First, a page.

Because the paid damn good money to get their guys into office!

    • Gershengorn, left, a partner with RIAA-firm Jenner & Block, represented the labels against Grokster (.pdf) and will be in charge of the DOJ Federal Programs Branch. That’s the unit that just told a federal judge the Obama administration supports monetary damages as high as $150,000 per purloined music track on a peer-to-peer file sharing program.
    • Donald Verrilli, associate deputy attorney general — the No. 3 in the DOJ, who unsuccessfully urged a federal judge to uphold the $222,000 file sharing verdict against Jammie Thomas.
    • Tom Perrilli, as Verrilli’s former boss, the Justice Department’s No. 2 argued in 2002 that internet service providers should release customer information to the RIAA even without a court subpoena.
    • Brian Hauck, counsel to associate attorney general, worked on the Grokster case on behalf of the record labels.
    • Ginger Anders, assistant to the solicitor general, litigated on the Cablevision case.

    Source Obama Taps 5th RIAA Lawyer to Justice Dept. [wired.com]

  • by dswensen (252552) on Tuesday August 24, 2010 @03:51PM (#33360266) Homepage

    Agreed. If you read Youtube's position on fair use appeals on videos, they pretty much say as much flat-out. "We consider almost no fair use appeal to be valid, and if you make such an appeal, we're likely to sanction your account."

  • by Monkeedude1212 (1560403) on Tuesday August 24, 2010 @03:56PM (#33360346) Journal

    E-gads, my grammar is terrible in that post...

  • by Qzukk (229616) on Tuesday August 24, 2010 @03:57PM (#33360372) Journal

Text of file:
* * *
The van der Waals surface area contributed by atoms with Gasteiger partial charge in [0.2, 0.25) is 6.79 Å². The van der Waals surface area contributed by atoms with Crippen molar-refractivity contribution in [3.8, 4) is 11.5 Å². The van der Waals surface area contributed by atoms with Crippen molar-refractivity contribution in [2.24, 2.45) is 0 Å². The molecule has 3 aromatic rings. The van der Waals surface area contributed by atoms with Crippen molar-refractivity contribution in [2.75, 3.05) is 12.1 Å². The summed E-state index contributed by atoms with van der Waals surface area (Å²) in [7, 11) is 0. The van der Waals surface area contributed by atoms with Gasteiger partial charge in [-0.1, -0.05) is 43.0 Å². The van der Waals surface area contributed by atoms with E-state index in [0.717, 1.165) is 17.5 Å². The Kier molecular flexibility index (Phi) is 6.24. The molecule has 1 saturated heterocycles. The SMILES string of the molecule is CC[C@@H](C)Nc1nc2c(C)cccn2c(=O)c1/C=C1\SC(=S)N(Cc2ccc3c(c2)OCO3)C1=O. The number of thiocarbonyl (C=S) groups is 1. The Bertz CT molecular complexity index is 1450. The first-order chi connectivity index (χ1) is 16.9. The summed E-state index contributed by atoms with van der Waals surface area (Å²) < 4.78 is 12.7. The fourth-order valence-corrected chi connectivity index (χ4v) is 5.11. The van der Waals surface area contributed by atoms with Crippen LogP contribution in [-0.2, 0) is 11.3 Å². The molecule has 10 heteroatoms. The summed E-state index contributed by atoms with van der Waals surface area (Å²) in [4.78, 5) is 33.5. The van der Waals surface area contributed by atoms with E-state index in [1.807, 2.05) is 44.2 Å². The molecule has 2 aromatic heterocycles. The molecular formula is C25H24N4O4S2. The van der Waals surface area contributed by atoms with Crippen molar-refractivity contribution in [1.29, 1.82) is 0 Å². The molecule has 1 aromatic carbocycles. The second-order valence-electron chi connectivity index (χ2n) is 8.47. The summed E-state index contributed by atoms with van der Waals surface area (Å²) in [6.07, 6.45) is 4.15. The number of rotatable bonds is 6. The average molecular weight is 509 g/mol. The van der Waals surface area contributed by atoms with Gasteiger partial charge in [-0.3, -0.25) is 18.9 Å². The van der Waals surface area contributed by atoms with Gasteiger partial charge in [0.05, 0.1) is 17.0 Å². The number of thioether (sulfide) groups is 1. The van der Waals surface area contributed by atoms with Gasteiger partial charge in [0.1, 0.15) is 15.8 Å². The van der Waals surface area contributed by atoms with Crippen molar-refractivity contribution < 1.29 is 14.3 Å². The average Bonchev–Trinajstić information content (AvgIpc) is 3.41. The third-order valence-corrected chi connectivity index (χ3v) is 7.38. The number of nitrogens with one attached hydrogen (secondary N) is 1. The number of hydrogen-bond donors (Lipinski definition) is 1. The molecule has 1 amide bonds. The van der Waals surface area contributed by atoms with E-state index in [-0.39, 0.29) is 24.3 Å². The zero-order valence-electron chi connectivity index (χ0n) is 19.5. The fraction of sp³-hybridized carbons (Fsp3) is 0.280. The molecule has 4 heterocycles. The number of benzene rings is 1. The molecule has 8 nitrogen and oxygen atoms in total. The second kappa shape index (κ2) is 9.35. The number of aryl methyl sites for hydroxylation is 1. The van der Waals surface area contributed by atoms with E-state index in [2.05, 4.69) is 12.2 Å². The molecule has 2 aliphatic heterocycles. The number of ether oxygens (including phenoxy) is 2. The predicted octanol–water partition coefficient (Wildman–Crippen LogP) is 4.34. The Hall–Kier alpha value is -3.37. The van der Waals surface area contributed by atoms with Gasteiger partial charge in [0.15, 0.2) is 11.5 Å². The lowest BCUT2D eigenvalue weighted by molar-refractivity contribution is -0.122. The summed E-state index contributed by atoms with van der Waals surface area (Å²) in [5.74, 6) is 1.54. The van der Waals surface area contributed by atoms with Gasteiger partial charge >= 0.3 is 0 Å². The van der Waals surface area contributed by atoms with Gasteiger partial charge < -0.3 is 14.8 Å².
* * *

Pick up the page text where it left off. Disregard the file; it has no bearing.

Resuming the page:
Here's a slice of the mandatory and automatic internet radio royalty fight, from the point of view of a broadcaster:
    http://somafm.com/crb/ [somafm.com]

    More recent stuff from the same guy is
    http://somafm.com/blogs/rusty/labels/IREA.html [somafm.com]

    "The new agreement keeps the per-performance rate structure but reduces the rates set by the Copyright Royalty Board for 2009 and 2010 by about 16 percent and establishes rates for 2011-2015. This year's rate is $0.0015 per streamed recording, moving up to $0.0025 in 2015. The CRB rates were $0.0018 for 2009 and $0.0019 for 2010."

    You can look up the CRB and SoundExchange elsewhere (like soundexchange.com).

  • by robot256 (1635039) on Tuesday August 24, 2010 @04:27PM (#33360814)

    Do you really, really just want to listen to such music? Because you know, you can already. You can go listen to local bands and ask for their demo tapes, and stay away from all the artists that belong to some label working with RIAA.

    Except, you can't. Venues have to pay "preemptive royalties" (mafia protection) so they don't get sued for local [slashdot.org] artists [thetimesnews.com] playing cover songs [boycott-riaa.com]. They can collect royalties [dailykos.com] for songs they don't even own [slashdot.org]. And they have no intention of making sure even their own artists [techdirt.com] are fairly [slashdot.org] paid [slashdot.org], either.

  • by kurokame (1764228) on Tuesday August 24, 2010 @04:45PM (#33361184)

    Right, except that there are physical limits to what you can accomplish when recording in a bedroom. The homemade vocal booth might fare a bit better...if this hypothetical poor musician manages to scrape together the cash for this and for the necessary professional recording and mixing equipment, and has the construction and audio engineering skills. So basically what you're saying is - music for the people, but only where the people are financially well-off home owners with a loads of free time and the ability to independently build and operate a professional recording studio in their basement.

    Yeah, I see why that's totally changed modern music.

  • that link sig (Score:1, Informative)

    by Anonymous Coward on Tuesday August 24, 2010 @06:28PM (#33362710)

    It leads to here: http://www.youtube.com/watch?v=pQHX-SjgQvQ [youtube.com]

    Slashdot's bracketed-domain-name thing helps, but I like the "TinyURL Decoder" Greasemonkey script for such purposes: http://userscripts.org/scripts/show/40582 [userscripts.org]

    (already modded in here, hence anonymous)